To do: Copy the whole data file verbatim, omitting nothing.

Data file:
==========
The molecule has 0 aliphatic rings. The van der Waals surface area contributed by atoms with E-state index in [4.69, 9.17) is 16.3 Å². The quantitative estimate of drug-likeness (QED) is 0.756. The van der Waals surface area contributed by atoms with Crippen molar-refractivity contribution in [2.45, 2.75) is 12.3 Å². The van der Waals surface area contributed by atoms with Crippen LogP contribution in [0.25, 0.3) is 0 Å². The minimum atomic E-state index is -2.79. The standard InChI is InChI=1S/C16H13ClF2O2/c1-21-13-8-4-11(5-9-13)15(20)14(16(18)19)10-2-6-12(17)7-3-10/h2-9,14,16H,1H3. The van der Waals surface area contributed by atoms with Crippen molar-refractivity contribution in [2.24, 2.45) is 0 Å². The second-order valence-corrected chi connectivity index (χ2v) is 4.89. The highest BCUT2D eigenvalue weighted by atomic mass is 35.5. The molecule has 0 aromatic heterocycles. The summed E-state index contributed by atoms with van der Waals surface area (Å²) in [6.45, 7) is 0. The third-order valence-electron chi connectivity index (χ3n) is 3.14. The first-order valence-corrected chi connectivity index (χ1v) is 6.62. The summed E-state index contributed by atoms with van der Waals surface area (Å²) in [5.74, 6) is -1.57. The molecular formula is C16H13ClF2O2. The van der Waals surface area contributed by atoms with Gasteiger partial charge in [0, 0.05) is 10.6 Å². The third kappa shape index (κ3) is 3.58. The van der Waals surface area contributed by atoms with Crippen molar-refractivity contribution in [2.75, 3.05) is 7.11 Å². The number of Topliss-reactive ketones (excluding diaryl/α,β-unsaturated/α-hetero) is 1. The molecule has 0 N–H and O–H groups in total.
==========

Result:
The molecule has 0 aliphatic rings. The van der Waals surface area contributed by atoms with E-state index in [4.69, 9.17) is 16.3 Å². The quantitative estimate of drug-likeness (QED) is 0.756. The van der Waals surface area contributed by atoms with Crippen molar-refractivity contribution in [2.45, 2.75) is 12.3 Å². The van der Waals surface area contributed by atoms with Crippen LogP contribution in [0.25, 0.3) is 0 Å². The minimum atomic E-state index is -2.79. The standard InChI is InChI=1S/C16H13ClF2O2/c1-21-13-8-4-11(5-9-13)15(20)14(16(18)19)10-2-6-12(17)7-3-10/h2-9,14,16H,1H3. The van der Waals surface area contributed by atoms with Crippen molar-refractivity contribution in [2.24, 2.45) is 0 Å². The second-order valence-corrected chi connectivity index (χ2v) is 4.89. The highest BCUT2D eigenvalue weighted by atomic mass is 35.5. The molecule has 0 aromatic heterocycles. The summed E-state index contributed by atoms with van der Waals surface area (Å²) in [6.45, 7) is 0. The third-order valence-electron chi connectivity index (χ3n) is 3.14. The first-order valence-corrected chi connectivity index (χ1v) is 6.62. The summed E-state index contributed by atoms with van der Waals surface area (Å²) in [5.74, 6) is -1.57. The molecular formula is C16H13ClF2O2. The van der Waals surface area contributed by atoms with Gasteiger partial charge in [0, 0.05) is 10.6 Å². The third kappa shape index (κ3) is 3.58. The van der Waals surface area contributed by atoms with Crippen molar-refractivity contribution in [2.75, 3.05) is 7.11 Å². The number of Topliss-reactive ketones (excluding diaryl/α,β-unsaturated/α-hetero) is 1. The molecule has 0 N–H and O–H groups in total.